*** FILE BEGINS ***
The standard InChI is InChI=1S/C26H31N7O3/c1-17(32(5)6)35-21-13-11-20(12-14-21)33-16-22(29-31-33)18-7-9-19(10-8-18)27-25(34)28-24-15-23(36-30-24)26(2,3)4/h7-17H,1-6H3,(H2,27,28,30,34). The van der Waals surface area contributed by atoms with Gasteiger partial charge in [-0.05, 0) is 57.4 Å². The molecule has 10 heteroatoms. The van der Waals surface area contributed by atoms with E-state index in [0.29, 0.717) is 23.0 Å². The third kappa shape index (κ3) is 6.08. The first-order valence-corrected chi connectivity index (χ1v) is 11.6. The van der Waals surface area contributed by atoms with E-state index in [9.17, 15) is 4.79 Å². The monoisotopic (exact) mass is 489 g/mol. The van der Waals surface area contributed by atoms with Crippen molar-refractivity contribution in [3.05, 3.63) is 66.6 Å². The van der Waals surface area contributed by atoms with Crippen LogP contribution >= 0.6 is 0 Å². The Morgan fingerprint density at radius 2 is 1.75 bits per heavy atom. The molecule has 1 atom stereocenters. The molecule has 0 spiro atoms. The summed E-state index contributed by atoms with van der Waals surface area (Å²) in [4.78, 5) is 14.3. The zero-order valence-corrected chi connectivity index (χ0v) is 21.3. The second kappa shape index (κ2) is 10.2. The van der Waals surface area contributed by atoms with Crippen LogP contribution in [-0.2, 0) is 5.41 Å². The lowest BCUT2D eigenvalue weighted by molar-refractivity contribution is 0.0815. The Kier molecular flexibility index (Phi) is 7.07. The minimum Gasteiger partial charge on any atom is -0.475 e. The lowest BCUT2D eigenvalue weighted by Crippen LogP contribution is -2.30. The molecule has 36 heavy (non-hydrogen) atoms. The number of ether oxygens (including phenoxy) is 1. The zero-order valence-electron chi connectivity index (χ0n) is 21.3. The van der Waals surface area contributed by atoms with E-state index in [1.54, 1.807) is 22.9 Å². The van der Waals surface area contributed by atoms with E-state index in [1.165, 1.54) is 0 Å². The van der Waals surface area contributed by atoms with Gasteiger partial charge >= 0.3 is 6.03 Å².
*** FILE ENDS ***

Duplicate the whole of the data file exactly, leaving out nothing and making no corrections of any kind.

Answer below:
The standard InChI is InChI=1S/C26H31N7O3/c1-17(32(5)6)35-21-13-11-20(12-14-21)33-16-22(29-31-33)18-7-9-19(10-8-18)27-25(34)28-24-15-23(36-30-24)26(2,3)4/h7-17H,1-6H3,(H2,27,28,30,34). The van der Waals surface area contributed by atoms with Gasteiger partial charge in [-0.05, 0) is 57.4 Å². The molecule has 10 heteroatoms. The van der Waals surface area contributed by atoms with E-state index in [0.29, 0.717) is 23.0 Å². The third kappa shape index (κ3) is 6.08. The first-order valence-corrected chi connectivity index (χ1v) is 11.6. The van der Waals surface area contributed by atoms with E-state index in [9.17, 15) is 4.79 Å². The monoisotopic (exact) mass is 489 g/mol. The van der Waals surface area contributed by atoms with Crippen molar-refractivity contribution in [3.05, 3.63) is 66.6 Å². The van der Waals surface area contributed by atoms with Crippen LogP contribution >= 0.6 is 0 Å². The Morgan fingerprint density at radius 2 is 1.75 bits per heavy atom. The molecule has 1 atom stereocenters. The molecule has 0 spiro atoms. The summed E-state index contributed by atoms with van der Waals surface area (Å²) in [4.78, 5) is 14.3. The zero-order valence-corrected chi connectivity index (χ0v) is 21.3. The second kappa shape index (κ2) is 10.2. The van der Waals surface area contributed by atoms with Crippen LogP contribution in [-0.2, 0) is 5.41 Å². The lowest BCUT2D eigenvalue weighted by molar-refractivity contribution is 0.0815. The Kier molecular flexibility index (Phi) is 7.07. The minimum Gasteiger partial charge on any atom is -0.475 e. The lowest BCUT2D eigenvalue weighted by Crippen LogP contribution is -2.30. The molecule has 36 heavy (non-hydrogen) atoms. The number of ether oxygens (including phenoxy) is 1. The zero-order valence-electron chi connectivity index (χ0n) is 21.3. The van der Waals surface area contributed by atoms with E-state index in [1.54, 1.807) is 22.9 Å². The van der Waals surface area contributed by atoms with E-state index in [1.165, 1.54) is 0 Å². The van der Waals surface area contributed by atoms with Gasteiger partial charge >= 0.3 is 6.03 Å².